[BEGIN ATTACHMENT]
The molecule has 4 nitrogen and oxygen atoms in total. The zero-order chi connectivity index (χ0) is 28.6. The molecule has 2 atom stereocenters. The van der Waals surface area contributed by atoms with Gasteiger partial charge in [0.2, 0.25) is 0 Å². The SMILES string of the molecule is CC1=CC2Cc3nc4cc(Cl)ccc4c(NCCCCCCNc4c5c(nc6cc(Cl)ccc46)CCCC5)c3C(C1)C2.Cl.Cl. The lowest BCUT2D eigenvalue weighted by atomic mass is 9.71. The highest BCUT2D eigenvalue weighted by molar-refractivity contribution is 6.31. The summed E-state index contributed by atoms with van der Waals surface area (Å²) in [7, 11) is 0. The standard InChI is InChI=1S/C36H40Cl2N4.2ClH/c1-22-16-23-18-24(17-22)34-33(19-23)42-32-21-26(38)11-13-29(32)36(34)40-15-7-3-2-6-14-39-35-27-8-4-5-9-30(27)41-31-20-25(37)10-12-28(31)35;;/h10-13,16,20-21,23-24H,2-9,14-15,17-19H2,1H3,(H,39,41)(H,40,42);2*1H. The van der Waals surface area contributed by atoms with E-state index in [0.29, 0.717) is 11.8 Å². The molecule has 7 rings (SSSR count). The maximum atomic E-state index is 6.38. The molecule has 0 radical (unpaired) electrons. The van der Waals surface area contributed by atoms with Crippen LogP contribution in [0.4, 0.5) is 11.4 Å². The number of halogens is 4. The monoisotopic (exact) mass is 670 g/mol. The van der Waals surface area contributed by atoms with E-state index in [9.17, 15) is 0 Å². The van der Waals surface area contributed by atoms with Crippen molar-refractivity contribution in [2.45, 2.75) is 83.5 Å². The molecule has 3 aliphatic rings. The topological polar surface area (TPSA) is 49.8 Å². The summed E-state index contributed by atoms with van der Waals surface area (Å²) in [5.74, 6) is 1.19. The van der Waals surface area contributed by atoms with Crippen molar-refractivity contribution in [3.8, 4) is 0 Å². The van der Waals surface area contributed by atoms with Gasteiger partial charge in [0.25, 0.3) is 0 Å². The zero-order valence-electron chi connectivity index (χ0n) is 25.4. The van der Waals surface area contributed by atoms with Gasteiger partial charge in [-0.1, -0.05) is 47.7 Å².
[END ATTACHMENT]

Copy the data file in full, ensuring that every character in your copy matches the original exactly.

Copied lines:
The molecule has 4 nitrogen and oxygen atoms in total. The zero-order chi connectivity index (χ0) is 28.6. The molecule has 2 atom stereocenters. The van der Waals surface area contributed by atoms with Gasteiger partial charge in [0.2, 0.25) is 0 Å². The SMILES string of the molecule is CC1=CC2Cc3nc4cc(Cl)ccc4c(NCCCCCCNc4c5c(nc6cc(Cl)ccc46)CCCC5)c3C(C1)C2.Cl.Cl. The lowest BCUT2D eigenvalue weighted by atomic mass is 9.71. The highest BCUT2D eigenvalue weighted by molar-refractivity contribution is 6.31. The summed E-state index contributed by atoms with van der Waals surface area (Å²) in [7, 11) is 0. The standard InChI is InChI=1S/C36H40Cl2N4.2ClH/c1-22-16-23-18-24(17-22)34-33(19-23)42-32-21-26(38)11-13-29(32)36(34)40-15-7-3-2-6-14-39-35-27-8-4-5-9-30(27)41-31-20-25(37)10-12-28(31)35;;/h10-13,16,20-21,23-24H,2-9,14-15,17-19H2,1H3,(H,39,41)(H,40,42);2*1H. The van der Waals surface area contributed by atoms with E-state index in [0.29, 0.717) is 11.8 Å². The molecule has 7 rings (SSSR count). The maximum atomic E-state index is 6.38. The molecule has 0 radical (unpaired) electrons. The van der Waals surface area contributed by atoms with Crippen LogP contribution in [0.4, 0.5) is 11.4 Å². The number of halogens is 4. The monoisotopic (exact) mass is 670 g/mol. The van der Waals surface area contributed by atoms with E-state index in [9.17, 15) is 0 Å². The van der Waals surface area contributed by atoms with Crippen molar-refractivity contribution in [2.45, 2.75) is 83.5 Å². The molecule has 3 aliphatic rings. The topological polar surface area (TPSA) is 49.8 Å². The summed E-state index contributed by atoms with van der Waals surface area (Å²) in [5.74, 6) is 1.19. The van der Waals surface area contributed by atoms with Crippen molar-refractivity contribution in [3.8, 4) is 0 Å². The van der Waals surface area contributed by atoms with Gasteiger partial charge in [0.25, 0.3) is 0 Å². The zero-order valence-electron chi connectivity index (χ0n) is 25.4. The van der Waals surface area contributed by atoms with Gasteiger partial charge in [-0.1, -0.05) is 47.7 Å².